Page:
Considering my return to work on this goal, it is likely no surprise to discover that, in the past two weeks, I've been able to add 236 names to my mother's family tree. Her tree now stands at 14,741 ancestors and related lines. I'm still working on the descendants from her McClellan ancestors, but after the Civil War, one branch had moved from their home in Florida to Texas, so I'm in a whole different kind of southern, now.
Despite my decision to focus my research on my mother's southern roots through next January, there are times in which I make a slight detour. In the past two weeks, that was again the case, only unlike the previous biweekly span, this time was owing to the discovery of the passing of a very distant relative on my mother-in-law's line. Thus, courtesy of a newly-discovered obituary, her tree expanded by thirty six people to total 15,703.
Wrapping up this two week period, it's no surprise to see that my dad's line is still stuck at 514—a number that likely won't change for a very long time—and my father-in-law's Irish-Chicago clan is still holding at 1,513.
I'm glad that the summer DNA sales at a number of the DNA companies will soon trickle down in the guise of an increased count in my DNA matches. Things have been progressing so slowly since the Father's Day sale wrapped up. It makes me wonder whether these companies have been conditioning their prospective customers to only buy when there is a sale. My match counts, as well as those for my husband, have increased by only a handful at each company in the past two weeks. And among those new names, most are distant cousins, at best.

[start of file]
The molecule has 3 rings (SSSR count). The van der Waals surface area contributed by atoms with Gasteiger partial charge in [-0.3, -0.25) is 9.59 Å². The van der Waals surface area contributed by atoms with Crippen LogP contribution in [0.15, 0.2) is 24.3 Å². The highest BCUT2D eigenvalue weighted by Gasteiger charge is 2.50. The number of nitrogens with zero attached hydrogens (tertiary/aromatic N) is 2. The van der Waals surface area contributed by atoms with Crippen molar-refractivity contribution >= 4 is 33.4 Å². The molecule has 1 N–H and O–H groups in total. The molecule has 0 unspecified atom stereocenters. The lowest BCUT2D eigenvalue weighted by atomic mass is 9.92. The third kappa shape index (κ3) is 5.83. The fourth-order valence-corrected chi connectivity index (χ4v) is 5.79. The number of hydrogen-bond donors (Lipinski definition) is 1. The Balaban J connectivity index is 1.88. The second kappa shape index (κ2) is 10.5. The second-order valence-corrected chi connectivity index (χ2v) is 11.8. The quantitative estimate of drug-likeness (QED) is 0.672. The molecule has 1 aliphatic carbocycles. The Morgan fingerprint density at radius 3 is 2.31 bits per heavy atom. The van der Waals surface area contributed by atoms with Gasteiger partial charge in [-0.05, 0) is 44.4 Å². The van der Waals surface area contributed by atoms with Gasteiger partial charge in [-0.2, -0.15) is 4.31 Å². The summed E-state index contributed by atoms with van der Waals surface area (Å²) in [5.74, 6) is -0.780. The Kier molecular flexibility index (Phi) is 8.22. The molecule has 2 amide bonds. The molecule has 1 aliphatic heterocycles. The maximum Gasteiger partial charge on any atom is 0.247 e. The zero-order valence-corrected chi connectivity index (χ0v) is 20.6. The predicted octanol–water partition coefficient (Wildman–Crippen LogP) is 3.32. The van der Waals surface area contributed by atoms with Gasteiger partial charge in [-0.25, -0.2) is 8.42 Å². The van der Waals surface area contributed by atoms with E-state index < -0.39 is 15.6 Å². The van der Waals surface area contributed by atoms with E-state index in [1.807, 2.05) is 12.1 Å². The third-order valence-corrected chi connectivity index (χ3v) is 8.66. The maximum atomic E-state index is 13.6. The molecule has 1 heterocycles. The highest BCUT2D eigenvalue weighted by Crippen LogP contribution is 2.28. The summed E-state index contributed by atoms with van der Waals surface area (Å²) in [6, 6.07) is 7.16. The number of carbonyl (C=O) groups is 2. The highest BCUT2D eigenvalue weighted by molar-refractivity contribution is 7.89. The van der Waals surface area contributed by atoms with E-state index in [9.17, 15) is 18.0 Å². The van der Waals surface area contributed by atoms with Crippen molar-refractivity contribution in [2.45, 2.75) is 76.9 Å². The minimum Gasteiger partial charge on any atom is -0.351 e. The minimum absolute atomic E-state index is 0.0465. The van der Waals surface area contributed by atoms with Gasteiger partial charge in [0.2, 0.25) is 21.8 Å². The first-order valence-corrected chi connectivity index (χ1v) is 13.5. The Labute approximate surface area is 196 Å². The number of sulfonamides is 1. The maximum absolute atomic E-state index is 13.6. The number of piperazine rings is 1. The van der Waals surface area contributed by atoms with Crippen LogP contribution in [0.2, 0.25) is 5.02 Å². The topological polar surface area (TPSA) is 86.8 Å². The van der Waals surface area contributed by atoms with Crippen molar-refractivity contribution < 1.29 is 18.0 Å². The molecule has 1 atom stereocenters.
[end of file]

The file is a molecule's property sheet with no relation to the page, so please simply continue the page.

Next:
Still, that's not to overlook the fact that AncestryDNA has quietly exceeded another ceiling, now having over ten million among those who have completed their DNA tests at Ancestry. And that's not to discount the thousands of DNA matches for which both I and my husband have already received notification. Furthermore, it's an encouraging sign for those I'm working with who are hoping to learn more about their family's past which has been obliterated by choices placing them in an uninformed position—unnamed parents whom they have never met are taking shape as real people, thanks to DNA, instead of the murky mysteries they previously had been. The more people who test, the greater the chance that these forsaken stories will be brought to light in the therapeutic way so desperately needed by those most impacted.
Meanwhile, besides these fun projects, I'm sticking to my goal: between now and my class in Salt Lake City in January, I'm working the southern angles on my mother's ancestry.